|Workers install solar panels on a roof in Arizona. |
Source: Associated Press
The U.S. solar market is expected to rebound this year after installations declined in 2018 following President Donald Trump's decision to impose tariffs on equipment imports, according to analysts at Wood Mackenzie Power & Renewables and the trade group Solar Energy Industries Association, or SEIA.
An equipment glut caused by China helped soften the blow from the latest round of U.S. taxes on imported solar cells and panels, but project development still suffered due to the trade uncertainty, the groups said previously.
The U.S. finished 2018 with 10,600 MW of new solar capacity, down 2% from a year earlier, Wood Mackenzie Power & Renewables and SEIA said March 13 in their latest U.S. Solar Market Insight report. The report forecasts a 14% increase in U.S. solar installations this year to more than 12,000 MW.
"The solar industry experienced growing pains in 2018, in large part due to the unnecessary tariffs," SEIA President and CEO Abigail Ross Hopper said in a news release. However, the amount of solar installed in the country is expected to more than double in the next five years, Hopper said, "proving solar's resiliency and its economic strength."
The phase-down of a key federal tax credit is expected to help drive short-term market activity in the U.S. as companies try to take advantage of the incentive before it drops in value to 10% of projects' capital costs in 2022. Trump's solar tariffs are scheduled to decline over the same period, leading Fitch Solutions to maintain a "fairly buoyant forecast for the sector," a spokesperson said.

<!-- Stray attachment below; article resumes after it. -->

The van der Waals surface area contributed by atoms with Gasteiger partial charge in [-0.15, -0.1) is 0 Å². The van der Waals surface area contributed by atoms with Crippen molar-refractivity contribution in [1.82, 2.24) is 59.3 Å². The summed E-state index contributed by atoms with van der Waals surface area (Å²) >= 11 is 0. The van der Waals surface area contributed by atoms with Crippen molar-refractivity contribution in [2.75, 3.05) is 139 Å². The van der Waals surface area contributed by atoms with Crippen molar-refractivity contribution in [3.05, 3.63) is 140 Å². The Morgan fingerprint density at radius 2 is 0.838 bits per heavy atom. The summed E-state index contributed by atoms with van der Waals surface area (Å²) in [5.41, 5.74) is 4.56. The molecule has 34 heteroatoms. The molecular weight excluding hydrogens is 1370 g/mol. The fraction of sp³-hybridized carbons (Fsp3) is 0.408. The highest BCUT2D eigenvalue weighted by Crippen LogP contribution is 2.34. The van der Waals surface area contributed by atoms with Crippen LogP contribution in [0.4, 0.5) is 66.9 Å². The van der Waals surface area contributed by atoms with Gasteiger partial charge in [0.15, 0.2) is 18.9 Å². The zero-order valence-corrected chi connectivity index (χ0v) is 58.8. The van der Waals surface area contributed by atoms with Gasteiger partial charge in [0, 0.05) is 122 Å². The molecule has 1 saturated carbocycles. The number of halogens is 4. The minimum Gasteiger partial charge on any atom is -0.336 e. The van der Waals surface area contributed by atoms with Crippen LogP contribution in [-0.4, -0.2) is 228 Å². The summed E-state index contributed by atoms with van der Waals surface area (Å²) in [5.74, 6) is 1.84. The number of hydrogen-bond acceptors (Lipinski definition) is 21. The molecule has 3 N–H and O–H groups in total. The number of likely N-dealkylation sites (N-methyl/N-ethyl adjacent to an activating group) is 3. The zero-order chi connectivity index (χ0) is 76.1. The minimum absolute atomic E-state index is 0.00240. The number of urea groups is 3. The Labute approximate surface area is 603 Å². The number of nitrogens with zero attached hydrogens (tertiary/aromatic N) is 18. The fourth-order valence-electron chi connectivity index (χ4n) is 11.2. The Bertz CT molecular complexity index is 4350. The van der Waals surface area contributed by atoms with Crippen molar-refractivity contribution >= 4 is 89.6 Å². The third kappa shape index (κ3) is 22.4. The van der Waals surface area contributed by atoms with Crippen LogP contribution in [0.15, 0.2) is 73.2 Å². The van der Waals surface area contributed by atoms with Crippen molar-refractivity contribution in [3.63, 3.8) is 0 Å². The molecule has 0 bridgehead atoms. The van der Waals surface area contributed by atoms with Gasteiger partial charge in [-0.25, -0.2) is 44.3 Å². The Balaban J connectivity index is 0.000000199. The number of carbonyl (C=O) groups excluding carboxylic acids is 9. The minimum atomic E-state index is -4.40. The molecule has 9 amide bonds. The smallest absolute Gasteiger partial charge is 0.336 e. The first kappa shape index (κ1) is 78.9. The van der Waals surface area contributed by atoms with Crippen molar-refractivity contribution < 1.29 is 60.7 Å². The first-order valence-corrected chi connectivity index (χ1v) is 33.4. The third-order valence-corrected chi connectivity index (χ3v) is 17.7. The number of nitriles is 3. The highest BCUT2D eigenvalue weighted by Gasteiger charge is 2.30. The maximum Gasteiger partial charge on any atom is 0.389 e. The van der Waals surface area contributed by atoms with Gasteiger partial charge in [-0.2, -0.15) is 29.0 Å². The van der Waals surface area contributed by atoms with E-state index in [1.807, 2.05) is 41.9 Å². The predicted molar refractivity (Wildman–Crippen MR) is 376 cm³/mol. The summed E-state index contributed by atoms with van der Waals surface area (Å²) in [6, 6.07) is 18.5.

Higher trade volumes suggest the project development market is picking up. U.S. imports of solar panels rose through the second half of 2018 after bottoming out last April as companies adjusted to tariffs and policy changes in China reduced demand in that country and sent prices tumbling globally. The U.S. imported approximately 1,971 MW of solar panels in the fourth quarter of 2018, up 11% from the prior quarter, according to data from the U.S. Energy Information Administration.
"[We're] ... starting to hear about some really aggressive growth rates for the overall U.S. market," Philip Shen, a managing director and senior research analyst at ROTH Capital Partners LLC, said on a Feb. 26 earnings call hosted by Enphase Energy Inc., which makes electrical equipment for the solar industry. "I think people are going to think about 15% year-over-year growth, but I'm hearing now a 20%, maybe even a 25% or 30%, growth in the U.S. as a market overall."
According to S&P Global Market Intelligence, 11,050 MW of new solar capacity is scheduled to be added to the U.S. grid in 2019. That only includes projects larger than 1 MW that supply at least half of their electricity to the grid.
Last year, solar installations in the residential sector increased by 7% while the non-residential and utility-scale markets saw declines of 8% and 7%, respectively, according to Wood Mackenzie Power & Renewables and SEIA.
"[We] ... expect the U.S. residential market to show continued growth," SunPower Corp. Chairman and CEO Thomas Werner said on a Feb. 13 earnings call, noting a requirement in California that solar power systems be added to all new single-family homes and low-rise apartment buildings starting in 2020.